Death, Sentencing, Danger in Jail

Thank you Doug Clark for taking a stand against the death penalty. From the column in today's N&R

. . ."If we can't explain or justify these disparities, then the death penalty is arbitrary and should be abolished.
Not out of sympathy, but fairness. Because unfairness is inexcusable in matters of life and death."

An account in the N&R yesterday said that a man in Charlotte was arrested and charged with killing the child of his girlfriend. This man had recently been released after serving 25 years for killing his own 19-month-old child in another state.

This is a horrible thing and probably a child's life was lost because this man lived. One justification for the death penalty is that "this particular person will never do the crime again." This is true.

On the other hand, is the awareness that innocent people have been killed by the government for crimes they did not commit. and the reality that the death penalty is not applied fairly or swiftly. The more money or notoriety a convicted death row inmate has, the less likely he/she will be executed by the state in a timely manner.

Another reason given for the death penalty is the cost of housing a prisoner for life. Executing a criminal is more costly to society than imprisonment. Sounds crazy doesn't it. But my research shows that it is true.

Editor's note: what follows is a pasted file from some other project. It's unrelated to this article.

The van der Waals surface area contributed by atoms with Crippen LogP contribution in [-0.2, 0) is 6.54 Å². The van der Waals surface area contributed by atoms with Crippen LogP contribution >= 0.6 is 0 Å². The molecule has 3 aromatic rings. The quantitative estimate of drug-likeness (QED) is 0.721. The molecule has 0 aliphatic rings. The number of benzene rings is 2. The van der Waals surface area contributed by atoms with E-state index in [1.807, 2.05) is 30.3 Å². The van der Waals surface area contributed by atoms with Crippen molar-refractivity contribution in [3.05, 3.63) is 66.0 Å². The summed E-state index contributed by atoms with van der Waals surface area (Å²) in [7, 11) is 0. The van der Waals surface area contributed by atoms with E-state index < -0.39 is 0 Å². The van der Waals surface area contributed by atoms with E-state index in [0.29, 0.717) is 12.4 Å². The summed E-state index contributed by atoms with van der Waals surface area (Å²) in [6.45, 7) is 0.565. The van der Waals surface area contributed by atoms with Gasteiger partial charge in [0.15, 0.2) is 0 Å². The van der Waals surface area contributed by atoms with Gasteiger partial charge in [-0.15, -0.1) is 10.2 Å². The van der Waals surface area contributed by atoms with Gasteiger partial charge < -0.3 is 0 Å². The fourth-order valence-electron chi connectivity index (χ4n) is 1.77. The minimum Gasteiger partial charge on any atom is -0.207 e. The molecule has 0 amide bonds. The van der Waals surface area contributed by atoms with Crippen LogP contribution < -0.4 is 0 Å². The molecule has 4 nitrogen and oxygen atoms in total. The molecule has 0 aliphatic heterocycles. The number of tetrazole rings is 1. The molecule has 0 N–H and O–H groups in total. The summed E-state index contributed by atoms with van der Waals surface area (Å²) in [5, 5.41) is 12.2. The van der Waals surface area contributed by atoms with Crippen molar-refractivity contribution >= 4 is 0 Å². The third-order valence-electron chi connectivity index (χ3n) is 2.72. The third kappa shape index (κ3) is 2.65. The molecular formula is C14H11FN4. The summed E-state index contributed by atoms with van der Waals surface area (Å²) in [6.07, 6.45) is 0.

Proper sentencing of dangerous people is not an exact science. Keeping dangerous people out of society is adequate to protect us from other crimes they might commit. This is a hard thing to do.

I have read, and I believe, that there are people serving long prison terms and much money spent in catching, trying and incarcerating people for long periods who should not be in prison at all. Reforming our laws, our sentencing system and our prison system should be a priority for law makers, judges and citizens. The US has a higher percentage of people in prison than it should.

Right here in Guilford County, we have much overcrowding in our jails. Around 90 percent of those in local jails are waiting trial or sentencing. Many are violent criminals and repeat criminals. Many are there for non-violent crimes and for missing arraignment or trial dates.

I'm not sure what should be done, but I do know that the current Guilford County Jail is inadequate for keeping these people. There is danger in the jails. Guilford County jails are dangerous for inmates, employees and for Guilford County Commissioners who can be sued because of the conditions in our jail.


spyderbonez said...

Where did you find the research that says it costs more to execute someone rather than keeping them in prison?

diane said...

Here are a few of the information sources.
• The California death penalty system costs taxpayers $114 million per year beyond the costs of keeping convicts locked up for life.
Taxpayers have paid more than $250 million for each of the state’s executions. (L.A. Times, March 6, 2005)
• In Kansas, the costs of capital cases are 70% more expensive than comparable non-capital cases, including the costs of incarceration.
(Kansas Performance Audit Report, December 2003).
• In Indiana, the total costs of the death penalty exceed the complete costs of life without parole sentences by about 38%, assuming
that 20% of death sentences are overturned and reduced to life. (Indiana Criminal Law Study Commission, January 10, 2002).
• The most comprehensive study in the country found that the death penalty costs North Carolina $2.16 million per execution over the
costs of sentencing murderers to life imprisonment. The majority of those costs occur at the trial level. (Duke University, May 1993).